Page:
Open File Report 1996-15

Open File Report 1996-15

OFR 1996-15

Preliminary Evaluation of Geochemical and Hydrodynamic Effects of Deep Injection of Residual Water at the AOSTRA Underground Test Facility

Author(s) Bachu, S. Underschultz, J.R. Perkins, E.H. Date 1993-03-01

This report presents the results of a preliminary evaluation of the geochemical and hydrodynamic effects of deep injection of residual water at the Underground Test Facility (UTF) being expanded by the Alberta Oil Sands Technology and Research Authority (AOSTRA) to a pilot operation. AOSTRA is proposing to inject over a period of two years up to 900,000 m� of produced, blow down and regeneration water into thin Cretaceous Wabiskaw sands, until a long-term disposal solution is found. Environment Canada and the Alberta Research Council initiated in 1990 a collaborative study on the hydrogeological effects of deep injection of residual water at the UTF site; with data support and cooperation form AOSTRA. As part of this effort, the baseline hydrogeological and geochemical conditions at the site were previously identified and described starting from the regional scale and zooming-in to the total UTF scale. Numerical modeling of the geochemical and hydrodynamic processes relate to the deep injection of residual water were used in the present study to analyze the effects of injection and the suitability for disposal of all the aquifers in the sedimentary succession at the UTF site.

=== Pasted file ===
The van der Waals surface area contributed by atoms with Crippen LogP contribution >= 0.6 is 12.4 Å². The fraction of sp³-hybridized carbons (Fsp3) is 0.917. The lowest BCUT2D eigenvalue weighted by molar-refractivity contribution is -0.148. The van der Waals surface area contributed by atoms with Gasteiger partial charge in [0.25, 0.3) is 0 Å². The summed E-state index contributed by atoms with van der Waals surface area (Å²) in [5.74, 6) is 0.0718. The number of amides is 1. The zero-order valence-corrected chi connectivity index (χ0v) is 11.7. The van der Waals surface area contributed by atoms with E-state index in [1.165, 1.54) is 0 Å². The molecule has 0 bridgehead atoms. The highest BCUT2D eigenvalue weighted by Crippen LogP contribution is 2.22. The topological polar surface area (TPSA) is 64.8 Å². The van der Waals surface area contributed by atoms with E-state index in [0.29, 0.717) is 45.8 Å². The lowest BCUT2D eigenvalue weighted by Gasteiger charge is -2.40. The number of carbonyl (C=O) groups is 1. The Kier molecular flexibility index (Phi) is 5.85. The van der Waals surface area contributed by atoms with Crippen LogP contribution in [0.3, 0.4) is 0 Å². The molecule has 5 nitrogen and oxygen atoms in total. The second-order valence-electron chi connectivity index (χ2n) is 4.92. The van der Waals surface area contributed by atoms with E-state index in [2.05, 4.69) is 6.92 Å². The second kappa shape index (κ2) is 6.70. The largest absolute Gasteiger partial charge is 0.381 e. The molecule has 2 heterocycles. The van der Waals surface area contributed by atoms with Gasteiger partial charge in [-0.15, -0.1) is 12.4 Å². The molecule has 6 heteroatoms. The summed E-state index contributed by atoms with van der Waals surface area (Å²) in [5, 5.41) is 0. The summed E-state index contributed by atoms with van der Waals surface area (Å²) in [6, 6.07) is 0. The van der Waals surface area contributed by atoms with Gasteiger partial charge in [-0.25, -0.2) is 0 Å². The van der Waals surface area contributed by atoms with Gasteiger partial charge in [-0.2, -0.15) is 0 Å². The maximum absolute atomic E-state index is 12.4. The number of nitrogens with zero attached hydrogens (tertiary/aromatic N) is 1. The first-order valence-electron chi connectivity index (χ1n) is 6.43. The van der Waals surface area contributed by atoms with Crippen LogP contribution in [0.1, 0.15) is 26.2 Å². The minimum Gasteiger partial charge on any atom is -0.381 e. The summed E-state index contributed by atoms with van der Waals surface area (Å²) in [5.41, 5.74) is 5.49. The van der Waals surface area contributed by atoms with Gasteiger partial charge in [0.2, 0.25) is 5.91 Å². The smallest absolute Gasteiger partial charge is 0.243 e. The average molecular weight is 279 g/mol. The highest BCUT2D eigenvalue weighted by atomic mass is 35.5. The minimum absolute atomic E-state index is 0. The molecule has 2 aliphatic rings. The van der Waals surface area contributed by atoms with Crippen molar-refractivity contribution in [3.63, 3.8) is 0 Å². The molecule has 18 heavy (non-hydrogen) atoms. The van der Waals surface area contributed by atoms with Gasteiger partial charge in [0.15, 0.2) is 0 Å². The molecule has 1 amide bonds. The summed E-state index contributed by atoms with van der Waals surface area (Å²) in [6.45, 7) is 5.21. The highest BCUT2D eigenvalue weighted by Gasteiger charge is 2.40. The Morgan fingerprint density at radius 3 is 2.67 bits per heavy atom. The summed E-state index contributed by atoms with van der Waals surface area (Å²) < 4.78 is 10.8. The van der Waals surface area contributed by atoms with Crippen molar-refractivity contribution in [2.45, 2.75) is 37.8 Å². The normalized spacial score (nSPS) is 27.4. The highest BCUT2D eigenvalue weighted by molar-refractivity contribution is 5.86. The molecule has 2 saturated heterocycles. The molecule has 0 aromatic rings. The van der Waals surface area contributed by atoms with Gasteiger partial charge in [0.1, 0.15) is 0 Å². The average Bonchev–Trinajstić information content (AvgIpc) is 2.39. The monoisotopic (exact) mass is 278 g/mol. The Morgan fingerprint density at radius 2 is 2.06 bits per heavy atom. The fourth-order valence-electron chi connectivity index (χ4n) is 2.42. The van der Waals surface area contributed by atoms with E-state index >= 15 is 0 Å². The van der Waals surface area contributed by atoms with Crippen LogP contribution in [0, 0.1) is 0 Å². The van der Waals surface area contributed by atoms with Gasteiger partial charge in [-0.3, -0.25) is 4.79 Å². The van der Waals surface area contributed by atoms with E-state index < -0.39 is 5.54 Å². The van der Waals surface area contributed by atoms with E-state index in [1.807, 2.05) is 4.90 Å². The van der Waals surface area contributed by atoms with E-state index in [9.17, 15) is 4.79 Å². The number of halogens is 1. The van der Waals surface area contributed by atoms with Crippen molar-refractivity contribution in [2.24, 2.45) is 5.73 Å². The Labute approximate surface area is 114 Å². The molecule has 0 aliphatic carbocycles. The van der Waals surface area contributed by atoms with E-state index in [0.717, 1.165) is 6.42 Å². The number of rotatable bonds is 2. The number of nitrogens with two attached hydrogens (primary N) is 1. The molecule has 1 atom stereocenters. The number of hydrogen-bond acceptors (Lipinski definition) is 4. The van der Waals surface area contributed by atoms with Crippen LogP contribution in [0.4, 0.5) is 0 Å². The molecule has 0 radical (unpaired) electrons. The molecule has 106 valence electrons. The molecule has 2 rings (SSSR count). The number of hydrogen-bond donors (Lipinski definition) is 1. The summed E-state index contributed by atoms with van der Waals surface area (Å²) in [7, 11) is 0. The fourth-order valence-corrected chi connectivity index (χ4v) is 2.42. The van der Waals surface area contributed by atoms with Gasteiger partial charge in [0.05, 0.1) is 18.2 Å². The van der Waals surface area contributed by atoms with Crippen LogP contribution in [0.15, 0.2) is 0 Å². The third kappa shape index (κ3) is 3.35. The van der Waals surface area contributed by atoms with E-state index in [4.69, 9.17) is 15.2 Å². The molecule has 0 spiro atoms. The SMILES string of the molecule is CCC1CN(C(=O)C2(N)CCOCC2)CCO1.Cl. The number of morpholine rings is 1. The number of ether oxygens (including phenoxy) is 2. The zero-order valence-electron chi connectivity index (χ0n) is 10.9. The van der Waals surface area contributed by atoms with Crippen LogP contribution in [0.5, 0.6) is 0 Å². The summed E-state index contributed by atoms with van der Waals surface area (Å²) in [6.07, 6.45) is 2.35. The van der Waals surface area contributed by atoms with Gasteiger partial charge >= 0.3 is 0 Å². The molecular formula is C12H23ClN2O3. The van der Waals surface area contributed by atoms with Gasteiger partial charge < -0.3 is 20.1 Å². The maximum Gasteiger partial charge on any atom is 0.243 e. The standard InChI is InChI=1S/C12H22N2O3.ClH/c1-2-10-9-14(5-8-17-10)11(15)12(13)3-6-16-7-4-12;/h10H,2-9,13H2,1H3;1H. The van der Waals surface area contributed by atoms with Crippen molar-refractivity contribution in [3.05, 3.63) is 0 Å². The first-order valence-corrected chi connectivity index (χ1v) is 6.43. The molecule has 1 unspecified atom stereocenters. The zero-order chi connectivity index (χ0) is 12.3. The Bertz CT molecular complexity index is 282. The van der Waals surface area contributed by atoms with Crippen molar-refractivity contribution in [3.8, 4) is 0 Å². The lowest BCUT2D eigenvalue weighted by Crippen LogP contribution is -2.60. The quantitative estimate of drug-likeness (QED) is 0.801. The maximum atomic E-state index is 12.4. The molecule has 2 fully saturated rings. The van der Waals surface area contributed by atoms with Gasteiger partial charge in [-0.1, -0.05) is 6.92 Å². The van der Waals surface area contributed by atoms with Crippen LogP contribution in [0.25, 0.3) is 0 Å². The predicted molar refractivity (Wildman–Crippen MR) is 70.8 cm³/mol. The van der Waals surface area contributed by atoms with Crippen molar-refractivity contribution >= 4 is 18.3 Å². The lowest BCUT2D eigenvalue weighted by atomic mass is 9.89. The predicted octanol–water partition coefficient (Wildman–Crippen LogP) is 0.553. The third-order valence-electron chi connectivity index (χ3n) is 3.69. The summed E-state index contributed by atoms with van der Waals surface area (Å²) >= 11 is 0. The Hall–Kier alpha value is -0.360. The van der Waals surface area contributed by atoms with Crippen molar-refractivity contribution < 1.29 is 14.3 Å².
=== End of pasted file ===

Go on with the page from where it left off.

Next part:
The results of the analysis conform that the Wabiskaw aquifer is the only suitable one capable of accepting the proposed injection volumes. All the Devonian aquifers (Winnipegosis, Slave Point, Calumet and Moberly) have low porosity and permeability. These aquifers also have a relatively high potential for formation plugging by precipitation of silica, dolomite and calcite. Mineral precipitation resulting from geochemical reactions between the injected water and the formation water and rocks will lead to a further decrease in porosity and permeability. Because of the low permeability of rocks in these aquifers, the pressure will increase rapidly, probably reaching the fracturing threshold in several weeks. The regulations for deep disposal of residual water require that the injection pressure be less than 90% of the fracturing pressure. Thus excluding these aquifers as potential host zones for the projected volumes. The only available Cretaceous aquifer, the Wabiskaw, has very high porosity and permeability. The numerical simulations indicate that the pressure induced by injection will diffuse rapidly, with the effect that the pressure buildup will most probably remain at all times below the fracturing threshold. The radius of influence (pressure buildup) is estimated to be approximately 4000 m from the injection well at the end of the disposal operation. Geochemically, the Wabiskaw aquifer has the lowest potential and probable rates of mineral precipitation. It is expected that any mineral precipitation will occur far from the injection well and will not significantly alter the porosity and permeability of the Wabiskaw aquifer.